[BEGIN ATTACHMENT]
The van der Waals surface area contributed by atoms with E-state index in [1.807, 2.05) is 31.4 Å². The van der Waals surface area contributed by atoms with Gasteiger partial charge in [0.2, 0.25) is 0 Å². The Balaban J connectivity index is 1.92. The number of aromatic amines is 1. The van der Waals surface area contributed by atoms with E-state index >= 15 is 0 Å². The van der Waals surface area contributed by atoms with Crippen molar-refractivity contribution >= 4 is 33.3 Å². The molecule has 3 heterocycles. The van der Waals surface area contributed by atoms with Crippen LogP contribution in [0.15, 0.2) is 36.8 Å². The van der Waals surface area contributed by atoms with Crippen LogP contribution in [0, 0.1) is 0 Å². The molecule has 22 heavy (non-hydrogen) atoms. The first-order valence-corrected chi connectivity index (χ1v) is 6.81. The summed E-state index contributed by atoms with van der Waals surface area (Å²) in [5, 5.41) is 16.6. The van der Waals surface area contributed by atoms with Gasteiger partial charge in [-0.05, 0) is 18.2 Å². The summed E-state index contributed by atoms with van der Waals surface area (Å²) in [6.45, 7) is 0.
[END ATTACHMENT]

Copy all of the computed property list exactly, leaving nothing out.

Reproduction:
The van der Waals surface area contributed by atoms with E-state index in [1.807, 2.05) is 31.4 Å². The van der Waals surface area contributed by atoms with Gasteiger partial charge in [0.2, 0.25) is 0 Å². The Balaban J connectivity index is 1.92. The number of aromatic amines is 1. The van der Waals surface area contributed by atoms with E-state index >= 15 is 0 Å². The van der Waals surface area contributed by atoms with Crippen molar-refractivity contribution >= 4 is 33.3 Å². The molecule has 3 heterocycles. The van der Waals surface area contributed by atoms with Crippen LogP contribution in [0.15, 0.2) is 36.8 Å². The van der Waals surface area contributed by atoms with Crippen LogP contribution in [0, 0.1) is 0 Å². The molecule has 22 heavy (non-hydrogen) atoms. The first-order valence-corrected chi connectivity index (χ1v) is 6.81. The summed E-state index contributed by atoms with van der Waals surface area (Å²) in [5, 5.41) is 16.6. The van der Waals surface area contributed by atoms with Gasteiger partial charge in [-0.05, 0) is 18.2 Å². The summed E-state index contributed by atoms with van der Waals surface area (Å²) in [6.45, 7) is 0.